Homeschooling with Babies
|Kara studies for one of her senior year classes while her youngest brother snoozes|
“Where's the baby? Where's the baby?"
Yes, it's true. I had the ability to misplace children #6,7, and 8 when they were babies. I never seemed to have trouble keeping track of the little guy when there were fewer of them and we lived in a smaller home, but by the sixth, distracted with teaching the older kids, I could easily forget if I'd put the baby down for a nap, left him in the care of a sibling, or he had crawled away. (We always knew where baby #9, our high-needs preemie, was. Nicknamed Velcro for obvious reasons, Ben could invariably be found attached either to myself or one of his oldest sisters. See above.)
|I love baby backpacks. But this guy might have been a tad young.|
A bigger concern with infants is mom’s fatigue. Having a new baby, sweet as she is, means sleepless nights, but you still have to wake early with the rest of the family, ready to feed, dress, keep clean, and oh yes, teach for another day. Busy homeschool moms often end up running themselves to shreds caring for their crews. It is good and necessary to pour out yourself in service for your family, but remember that when you are depleted you cannot meet the needs of your family well. Dr. Rodger Sayre, homeschooling father of 12 and “Doc’s Digest” columnist in The HSLDA Court Reporter, writes about the difficulty that busy homeschooling moms of large families not infrequently have with nursing a new baby and offers some great practical advice. Getting proper nutrition, rest, and exercise can make a huge difference. (“Right!” I hear you saying. ) But working on these things will make you much more equipped to love and care for your baby and your other children!
So what can you do to survive and thrive as you homeschool with a new baby? First, take a hard look at your outside commitments. An older mom once told me that the first year of each baby’s life she did almost nothing outside the home, at least with her latter children. Each family will have to decide what is right for them, but often the good is the enemy of the best here. These days opportunities for homeschoolers abound! In an effort to make sure our children don’t miss out on any of these wonderful experiences, we often schedule ourselves ragged with extracurricular activities, music lessons, co-ops, Bible studies, and so on. Staying home goes a long way in keeping your baby contented, and that in turn makes life happier for everyone else. When you do need to go out, schedule around your baby’s and preschoolers’ naps.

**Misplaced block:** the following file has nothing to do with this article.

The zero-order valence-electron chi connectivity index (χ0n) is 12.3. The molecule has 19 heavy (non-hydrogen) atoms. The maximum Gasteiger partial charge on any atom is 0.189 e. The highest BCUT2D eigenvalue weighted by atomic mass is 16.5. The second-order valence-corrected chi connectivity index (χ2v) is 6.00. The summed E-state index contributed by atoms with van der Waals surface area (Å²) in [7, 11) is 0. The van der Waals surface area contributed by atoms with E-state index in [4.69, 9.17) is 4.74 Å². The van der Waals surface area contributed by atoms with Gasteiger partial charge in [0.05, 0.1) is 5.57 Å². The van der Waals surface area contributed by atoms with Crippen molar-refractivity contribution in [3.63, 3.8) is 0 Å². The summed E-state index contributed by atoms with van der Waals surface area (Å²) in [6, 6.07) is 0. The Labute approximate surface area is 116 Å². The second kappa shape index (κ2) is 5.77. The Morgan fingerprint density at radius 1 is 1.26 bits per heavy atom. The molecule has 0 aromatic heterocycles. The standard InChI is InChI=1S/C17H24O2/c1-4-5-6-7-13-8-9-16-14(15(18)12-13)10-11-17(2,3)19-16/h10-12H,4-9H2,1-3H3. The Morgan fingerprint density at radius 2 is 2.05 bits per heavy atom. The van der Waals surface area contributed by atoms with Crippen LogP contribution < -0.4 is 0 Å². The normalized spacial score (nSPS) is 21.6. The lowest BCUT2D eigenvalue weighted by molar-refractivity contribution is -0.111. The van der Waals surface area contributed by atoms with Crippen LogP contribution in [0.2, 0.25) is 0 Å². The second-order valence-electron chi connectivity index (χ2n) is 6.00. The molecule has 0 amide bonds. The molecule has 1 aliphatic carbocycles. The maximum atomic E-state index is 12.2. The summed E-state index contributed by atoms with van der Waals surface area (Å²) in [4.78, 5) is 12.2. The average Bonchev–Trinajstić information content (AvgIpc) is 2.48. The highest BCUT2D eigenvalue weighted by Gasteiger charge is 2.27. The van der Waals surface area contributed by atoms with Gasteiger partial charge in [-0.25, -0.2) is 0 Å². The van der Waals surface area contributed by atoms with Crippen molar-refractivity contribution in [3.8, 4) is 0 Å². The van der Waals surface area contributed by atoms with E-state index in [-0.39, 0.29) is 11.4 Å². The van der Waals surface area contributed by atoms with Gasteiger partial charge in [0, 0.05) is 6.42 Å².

Before a new baby arrived, I would try to pick up a few new fun things that would help my children spend time in some educational activity that didn’t require my constant attention. Timberdoodle sells some wonderful thinking skills games that young children can play. Some years I purchased science kits that the older ones could use with the younger ones. For a toddler I might buy something like Wedgits. Whatever the new educational activities, I’d store them away and not bring them out until after the baby arrived. Also, make sure your older children are learning to work independently part of the time, and choose your curriculum accordingly.
Besides that, schedule your day around your baby’s (and toddler’s) day as much as possible. Plan reading and sitting times for when your little one will nurse. Begin working with your new one to help him conform to a regular nap schedule as soon as reasonable. Then plan messy or intense hands-on art, science, or history projects for naptimes so you will have free arms. Use strategies like teaching all your children together whenever possible, employing your children’s help to teach siblings, and “multiplying yourself” by using technology.
Older siblings can be wonderful helpers. Train them to work willingly and diligently. If they are old enough to take the baby for 15-30 minutes, schedule periods in their day to play with their baby brother or sister. You could even create index cards with ideas of developmentally appropriate ideas. (A good resource is Slow and Steady, Get Me Ready by June Oberlander which lists activities for each week from birth to age 5.)
Babies add such sweetness to a home! Homeschooling with a new little one means changes, but you will figure out what works and what does not with each new child. While you are adjusting to a new baby, do cut yourself slack! Sometimes the best thing to do is take some time off to allow yourself time to rethink your schedule. It will take some time to get in a good pattern again, but just keep working at it bit by bit. Have a plan, but stay flexible. Try to inhale deelply in the lovely aroma of these sweet days, because they will blitz by more quickly than you can ever imagine.
And once you have things just figured out, he becomes a walker and you are in for new adventures!
Next up: Homeschooling with Toddlers!
Related Posts from the archives:
Scheduling for Homeschool Moms
One Train, Many Stations (Multi-Age Teaching)
Multiply (Yourself) and Divide (Your Work)